Job duties of a power plant operator
Power plant operators are responsible for the safe and efficient operation of power plants and hydroelectric dams. This job involves controlling, operating, and maintaining the machinery used to generate electric power, using control boards to distribute power among generators, and regulating the output from several generators, as well as the power flow between generating stations. Power plant operators also be found monitoring instruments to maintain voltage and electricity flows from the plant. Power plant operators are often classified by the source of energy their power plant uses, such as hydroelectric power operators, nuclear power reactor operators, and solar power operators. Their day-to-day operations can vary depending on the type of power plant they work at. For instance, power plant operators at a nuclear reactor may be responsible for adjusting the control rods, monitoring the turbines and cooling systems, as well as responding to abnormalities which may arise (BLS.gov/ooh, 2012).
Power distributors and dispatchers can also work at power plants and are responsible for controlling the flow of electricity from the power plant through the power network. They may be required to increase or decrease the amount of power produced by a power plant, as well as select which power networks to use, avoiding damaged networks or networks under repair. Power distributors and dispatchers are also responsible for responding to abnormalities and emergencies on the power grid (BLS.gov/ooh, 2012).
Skills, training and education for power plant operators
Power plant operators typically have at least a high school diploma and have taken courses in math, chemistry, and physics. Some have taken college courses in mechanical or technical subjects and earned a degree or vocational certificate. Power plant operators also participate in long-term training programs and technical instruction at their power plants. Some power plants may also require their operators to pass the Power Plant Maintenance (MASS) and Plant Operator (POSS) exams offered by the Edison Electrical Institute (BLS.gov/ooh, 2012).
Operators in nuclear power plants must learn the procedures required to comply with the Nuclear Regulatory Commission (NRC), which administers the licensing exam which, when successfully passed, authorizes operators to control equipment affecting the power of a nuclear power plant reactor (BLS.gov/ooh, 2012). Nuclear power plant operator licenses cannot be transferred between plants and must be renewed every six years. Operators at nuclear power plants are also required by the NRC to pass a medical exam every two years and an operating exam every year.
According to the Bureau of Labor Statistics (BLS.gov/ooh, 2012), power plant operators may benefit from having both mechanical and problem-solving skills, as well as being detailed-oriented, careful and attentive. Power plant operators should be able to focus on small details for long periods of time and follow instructions precisely.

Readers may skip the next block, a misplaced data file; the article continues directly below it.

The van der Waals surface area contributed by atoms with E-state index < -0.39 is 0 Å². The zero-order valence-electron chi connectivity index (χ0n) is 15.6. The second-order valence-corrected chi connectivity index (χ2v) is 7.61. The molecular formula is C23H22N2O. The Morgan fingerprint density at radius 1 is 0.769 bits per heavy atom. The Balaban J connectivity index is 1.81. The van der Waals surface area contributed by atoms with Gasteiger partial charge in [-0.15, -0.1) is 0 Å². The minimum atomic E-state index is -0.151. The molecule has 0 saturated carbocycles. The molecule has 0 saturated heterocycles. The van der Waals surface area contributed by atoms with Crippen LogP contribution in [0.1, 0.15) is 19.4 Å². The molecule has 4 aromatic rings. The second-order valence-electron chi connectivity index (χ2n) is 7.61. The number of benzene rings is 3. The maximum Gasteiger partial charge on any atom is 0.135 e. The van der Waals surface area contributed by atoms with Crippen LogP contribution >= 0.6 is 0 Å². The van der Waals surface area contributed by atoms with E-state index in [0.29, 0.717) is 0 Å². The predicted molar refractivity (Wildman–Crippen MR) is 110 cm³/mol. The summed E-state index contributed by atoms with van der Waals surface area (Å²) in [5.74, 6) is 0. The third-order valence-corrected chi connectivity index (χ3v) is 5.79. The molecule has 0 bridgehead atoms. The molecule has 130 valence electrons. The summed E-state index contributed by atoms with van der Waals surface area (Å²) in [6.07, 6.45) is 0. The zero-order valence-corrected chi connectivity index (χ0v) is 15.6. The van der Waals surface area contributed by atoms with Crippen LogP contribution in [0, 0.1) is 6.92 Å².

Power plant operator job outlook
According to the BLS, the power plant operator profession, with the exception of nuclear power plant operators, is projected to experience an employment contraction of up to 3 percent from 2010 to 2020, nationally, as a result of tepid power consumption growth – as compared to the past – and compliance with environmental standards that limit emissions (BLS.gov/ooh, 2012). However, nuclear power plant operators are projected to experience an employment growth of up to 4 percent, nationally, during the same time period as a result of nuclear power plant expansion. Even though no new plants have opened since the 1990s, new sites for nuclear power plants have been applying for construction and operating licenses, and eventually they’ll need to be staffed (BLS.gov/ooh, 2012).
According to the BLS, as of May 2011, power plant operators (not including nuclear power plant operators) earned a national median annual wage of $65,280 with the highest and lowest 10 percent earning $41,500 and $88,770, respectively (BLS.gov/oes, 2012). Nuclear power plant operators made a national median annual wage of $76,590 during the same period, with the highest and lowest 10 percent earning $55,980 and $101,730 (BLS.gov/oes, 2012). Those power plant operators, including nuclear power plant operators, employed in electric power generation, transmission, and distribution will see the highest levels of employment. Job prospects will likely be strongest for those who possess strong technical and mechanical skills, along with those who have received related training (BLS.gov/ooh, 2012).
U.S. Department of Labor, Bureau of Labor Statistics, Occupational Outlook Handbook, 2012-13 Edition, Power Plant Operators, Distributors, and Dispatchers, http://www.bls.gov/ooh/production/power-plant-operators-distributors-and-dispatchers.htm
U.S. Department of Labor, Bureau of Labor Statistics, Occupational Employment and Wages, May 2011, Power Plant Operators http://www.bls.gov/oes/current/oes518013.htm
U.S. Department of Labor, Bureau of Labor Statistics, Occupational Employment and Wages, May 2011, Nuclear Power Reactor Operators, http://www.bls.gov/oes/current/oes518011.htm
U.S. Nuclear Regulatory Commission, Operating Licensing http://www.nrc.gov/reactors/operator-licensing.html